On a sultry March afternoon at Liberia’s newly-opened northwestern border, drug enforcement agent Octavius Manning scrutinizes cars as they roll across the bridge from Sierra Leone.
The main crossing point between the West African neighbors- the road over the Mano River at the trading post of Bo Waterside, was closed for six months in a bid to halt the spread of Ebola.
Reopened in February with the epidemic on the wane, Bo Waterside has welcomed an influx of traders — and a resurgence of opportunists, small-time crooks and well-connected professionals smuggling cocaine and cannabis.
“This is the most crucial part of the job here. Almost every day we discover new tricks by drug traffickers. They camouflage the drugs in the goods they bring,” Manning tells AFP.
The head of the Drug Enforcement Agency (DEA) Bo Waterside branch, Manning is in charge of stemming the flow of narcotics into Liberia from Sierra Leone.
Locals regard him as something of a hero. High-profile stings in recent years have snared police officers and other security forces personnel from both sides of the border.
Manning says the respite brought by the temporary closure of the border was all too brief for his overstretched three-man team, which has inadequate resources.
“Drug trafficking between Liberia and Sierra Leone is a very serious challenge. Taxi drivers, business women, even some security people are involved in it. So it is like every day we are faced with a bigger challenge,” he explains.
In recent years, international narcotics traffickers have transported huge quantities of cocaine and marijuana, worth billions of dollars (Euros), through several West African countries that have emerged as a key transit point to Europe.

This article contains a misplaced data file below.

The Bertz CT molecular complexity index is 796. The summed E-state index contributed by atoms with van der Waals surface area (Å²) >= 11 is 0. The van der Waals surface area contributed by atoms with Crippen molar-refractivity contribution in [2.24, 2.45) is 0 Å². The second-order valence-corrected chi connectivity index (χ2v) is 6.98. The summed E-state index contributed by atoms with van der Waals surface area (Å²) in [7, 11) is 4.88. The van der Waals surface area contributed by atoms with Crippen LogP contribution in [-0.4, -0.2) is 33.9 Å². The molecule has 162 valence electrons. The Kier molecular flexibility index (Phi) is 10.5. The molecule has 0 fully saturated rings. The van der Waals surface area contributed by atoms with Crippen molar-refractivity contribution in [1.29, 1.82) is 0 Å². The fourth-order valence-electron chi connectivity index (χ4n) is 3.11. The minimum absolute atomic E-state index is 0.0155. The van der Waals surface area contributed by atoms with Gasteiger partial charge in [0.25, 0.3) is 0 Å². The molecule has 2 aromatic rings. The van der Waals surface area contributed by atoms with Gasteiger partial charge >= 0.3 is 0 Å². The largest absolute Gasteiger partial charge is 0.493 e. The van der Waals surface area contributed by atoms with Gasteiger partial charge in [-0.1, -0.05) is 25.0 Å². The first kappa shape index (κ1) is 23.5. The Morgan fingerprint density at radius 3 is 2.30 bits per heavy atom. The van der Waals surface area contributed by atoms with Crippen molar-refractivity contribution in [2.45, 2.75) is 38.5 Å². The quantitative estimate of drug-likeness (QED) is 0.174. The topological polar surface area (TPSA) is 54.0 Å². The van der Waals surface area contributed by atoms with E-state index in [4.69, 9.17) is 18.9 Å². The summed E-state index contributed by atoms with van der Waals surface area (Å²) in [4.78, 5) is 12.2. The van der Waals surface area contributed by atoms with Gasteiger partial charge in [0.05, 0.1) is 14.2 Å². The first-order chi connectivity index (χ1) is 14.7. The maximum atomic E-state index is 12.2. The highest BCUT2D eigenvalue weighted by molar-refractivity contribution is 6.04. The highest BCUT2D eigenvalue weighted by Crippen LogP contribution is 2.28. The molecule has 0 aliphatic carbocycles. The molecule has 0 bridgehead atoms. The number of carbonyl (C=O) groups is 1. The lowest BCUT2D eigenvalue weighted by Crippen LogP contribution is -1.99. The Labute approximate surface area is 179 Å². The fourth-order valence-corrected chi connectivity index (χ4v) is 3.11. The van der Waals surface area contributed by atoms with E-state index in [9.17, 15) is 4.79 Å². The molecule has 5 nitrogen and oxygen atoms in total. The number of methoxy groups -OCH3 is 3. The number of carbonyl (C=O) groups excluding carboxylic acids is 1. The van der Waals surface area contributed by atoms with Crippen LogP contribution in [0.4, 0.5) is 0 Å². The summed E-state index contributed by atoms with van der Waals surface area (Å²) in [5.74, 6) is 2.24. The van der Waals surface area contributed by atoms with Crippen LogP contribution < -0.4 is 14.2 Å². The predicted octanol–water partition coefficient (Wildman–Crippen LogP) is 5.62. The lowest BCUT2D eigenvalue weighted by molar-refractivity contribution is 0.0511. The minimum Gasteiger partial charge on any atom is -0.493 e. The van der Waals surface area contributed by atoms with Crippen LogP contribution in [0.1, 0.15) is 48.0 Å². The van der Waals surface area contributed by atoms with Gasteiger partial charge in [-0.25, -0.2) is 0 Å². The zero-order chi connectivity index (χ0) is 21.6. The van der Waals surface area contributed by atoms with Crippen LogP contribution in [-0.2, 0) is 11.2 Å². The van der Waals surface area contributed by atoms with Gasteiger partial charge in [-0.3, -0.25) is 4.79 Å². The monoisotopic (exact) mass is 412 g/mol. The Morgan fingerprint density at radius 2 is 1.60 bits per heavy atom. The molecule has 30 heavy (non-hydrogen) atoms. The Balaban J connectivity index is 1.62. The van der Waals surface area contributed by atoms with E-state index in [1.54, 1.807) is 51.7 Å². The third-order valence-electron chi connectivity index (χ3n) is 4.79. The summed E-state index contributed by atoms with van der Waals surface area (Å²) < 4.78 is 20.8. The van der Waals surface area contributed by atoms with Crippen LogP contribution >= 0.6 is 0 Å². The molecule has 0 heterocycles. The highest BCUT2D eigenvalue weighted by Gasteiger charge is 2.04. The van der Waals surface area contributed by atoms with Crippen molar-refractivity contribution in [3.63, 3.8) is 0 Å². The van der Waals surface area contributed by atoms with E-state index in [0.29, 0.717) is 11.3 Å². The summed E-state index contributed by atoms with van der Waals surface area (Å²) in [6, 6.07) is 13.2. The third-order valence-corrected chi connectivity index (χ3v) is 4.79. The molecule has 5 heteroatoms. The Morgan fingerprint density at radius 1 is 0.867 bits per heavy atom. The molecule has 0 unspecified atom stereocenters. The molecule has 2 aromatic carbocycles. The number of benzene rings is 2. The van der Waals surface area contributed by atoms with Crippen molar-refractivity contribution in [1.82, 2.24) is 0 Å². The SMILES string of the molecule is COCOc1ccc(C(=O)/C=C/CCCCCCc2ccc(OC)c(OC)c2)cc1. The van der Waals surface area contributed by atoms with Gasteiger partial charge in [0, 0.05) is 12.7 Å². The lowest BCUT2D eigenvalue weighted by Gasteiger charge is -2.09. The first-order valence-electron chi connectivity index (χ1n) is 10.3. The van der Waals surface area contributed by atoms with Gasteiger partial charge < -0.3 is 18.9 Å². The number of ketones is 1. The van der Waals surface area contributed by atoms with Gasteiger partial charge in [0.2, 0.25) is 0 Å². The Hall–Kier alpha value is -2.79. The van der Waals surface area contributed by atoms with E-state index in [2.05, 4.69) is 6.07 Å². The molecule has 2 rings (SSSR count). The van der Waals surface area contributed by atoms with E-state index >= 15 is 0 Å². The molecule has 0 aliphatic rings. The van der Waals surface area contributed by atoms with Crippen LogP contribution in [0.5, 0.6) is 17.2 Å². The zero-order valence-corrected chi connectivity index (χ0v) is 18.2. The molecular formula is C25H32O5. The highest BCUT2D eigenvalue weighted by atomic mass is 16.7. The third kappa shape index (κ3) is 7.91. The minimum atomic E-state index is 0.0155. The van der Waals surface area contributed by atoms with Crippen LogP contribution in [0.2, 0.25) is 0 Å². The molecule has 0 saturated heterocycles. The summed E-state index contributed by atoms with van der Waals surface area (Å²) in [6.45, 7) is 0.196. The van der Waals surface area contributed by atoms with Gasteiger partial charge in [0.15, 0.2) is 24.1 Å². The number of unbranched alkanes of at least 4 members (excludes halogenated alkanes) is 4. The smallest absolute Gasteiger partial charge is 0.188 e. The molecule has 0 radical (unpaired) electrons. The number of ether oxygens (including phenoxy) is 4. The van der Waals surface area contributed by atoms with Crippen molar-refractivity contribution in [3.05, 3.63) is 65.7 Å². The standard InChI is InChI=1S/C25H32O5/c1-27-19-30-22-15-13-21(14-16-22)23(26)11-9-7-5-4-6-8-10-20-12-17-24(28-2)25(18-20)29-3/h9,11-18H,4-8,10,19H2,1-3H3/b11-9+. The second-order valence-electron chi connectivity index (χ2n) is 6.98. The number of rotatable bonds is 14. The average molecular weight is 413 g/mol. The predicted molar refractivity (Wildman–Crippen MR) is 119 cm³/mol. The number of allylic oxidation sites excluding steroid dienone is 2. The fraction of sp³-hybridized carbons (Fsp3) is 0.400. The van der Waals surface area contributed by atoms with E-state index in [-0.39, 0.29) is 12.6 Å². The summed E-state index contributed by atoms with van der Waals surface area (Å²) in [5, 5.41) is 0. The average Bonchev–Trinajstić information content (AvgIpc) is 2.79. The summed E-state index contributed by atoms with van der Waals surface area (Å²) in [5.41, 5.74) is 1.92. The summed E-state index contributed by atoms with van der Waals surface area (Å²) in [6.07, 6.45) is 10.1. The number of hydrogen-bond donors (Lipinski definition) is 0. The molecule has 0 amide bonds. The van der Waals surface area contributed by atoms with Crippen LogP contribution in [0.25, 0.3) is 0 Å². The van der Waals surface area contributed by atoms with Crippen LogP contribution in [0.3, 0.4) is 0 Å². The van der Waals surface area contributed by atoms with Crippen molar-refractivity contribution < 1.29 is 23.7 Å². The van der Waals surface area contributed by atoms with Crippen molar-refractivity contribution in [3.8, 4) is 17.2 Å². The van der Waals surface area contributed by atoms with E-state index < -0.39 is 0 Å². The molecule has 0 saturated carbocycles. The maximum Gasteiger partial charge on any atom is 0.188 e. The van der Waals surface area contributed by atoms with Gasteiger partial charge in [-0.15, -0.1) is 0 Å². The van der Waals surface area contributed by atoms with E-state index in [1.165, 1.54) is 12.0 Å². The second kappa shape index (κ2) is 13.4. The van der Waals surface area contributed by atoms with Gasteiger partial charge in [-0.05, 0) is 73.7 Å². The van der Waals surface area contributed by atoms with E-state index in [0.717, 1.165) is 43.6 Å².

They have often sought to bribe high-level public officials with large cash payments and narcotics in order to ensure the safe passage and distribution of their cocaine shipments.
High-profile arrests carried out by the United States alongside the work of local security personnel like Manning are turning the tide, however.
According to the United Nations Office on Drugs and Crime, the estimated flow of cocaine through West Africa declined from 43 tons in 2007 to 16 tons in 2013.
In November 2013, several months before Ebola spread from Guinea, Manning and his team smashed an international drug smuggling racket transporting marijuana worth $4 million (3.7 million euros).
Perry Dolo, a former commander of the presidential motorcade, was jailed after Manning detained him in a jeep carrying 315 kilograms (694 pounds) of a high-grade version of the drug known as “compressed sensi”.
Manning’s team also arrested a Sierra Leonean former soldier in the vehicle, which had at one time been used as the lead car in President Ellen Johnson Sirleaf’s convoy, as well as a second Liberian police officer.
“Octavius Manning and his team, we call them ‘the rocks’ because of their toughness on the job. They have made some incredible arrests here that no one could imagine them doing,” Sidiki Waah, a resident of Bo Waterside, tells AFP.
The DEA’s figures showed that last year in Liberia, the agency seized more than 1.4 kilograms (3 pounds) of heroin and nearly 2.9 tons of marijuana and more than 250 grams (0.5 pounds) of cocaine.
Since February’s border reopening, Manning says he and his men have made seven arrests, seizing around 80 kilograms (175 pounds) of “high grade” marijuana worth around $10,000
Showing AFP a haul of marijuana and other narcotics worth $75,000 collected at his office since June last year, Manning laments the lack of equipment the DEA has to combat trafficking.
The team has no motorbikes — essential to properly police unofficial crossing points where there are no roads — and no sophisticated testing kits or scales.
“There are more than 50 illegal crossing points between Liberia and Sierra Leone. To effectively keep all these points under surveillance we need to be mobile,” he says.
“There are no roads so only motorbikes can help. We don’t even have a single computer here,” Manning says.
A greater worry, according to Manning, is that he and his team are not allowed to carry weapons, meaning that they often find themselves outgunned when making arrests.
The agent recounts one of his more terrifying near misses, when he confronted a Sierra Leonean attempting to cross the Mano River, which forms the border, in a canoe filled with marijuana.
“We had a fight in the middle of the river. He had a gun and I had nothing. We had a tussle and he managed to escape,” he recalls.
“I seized the canoe and the drugs (floated) down the river. Later I realized I took a big risk. He could have killed me.”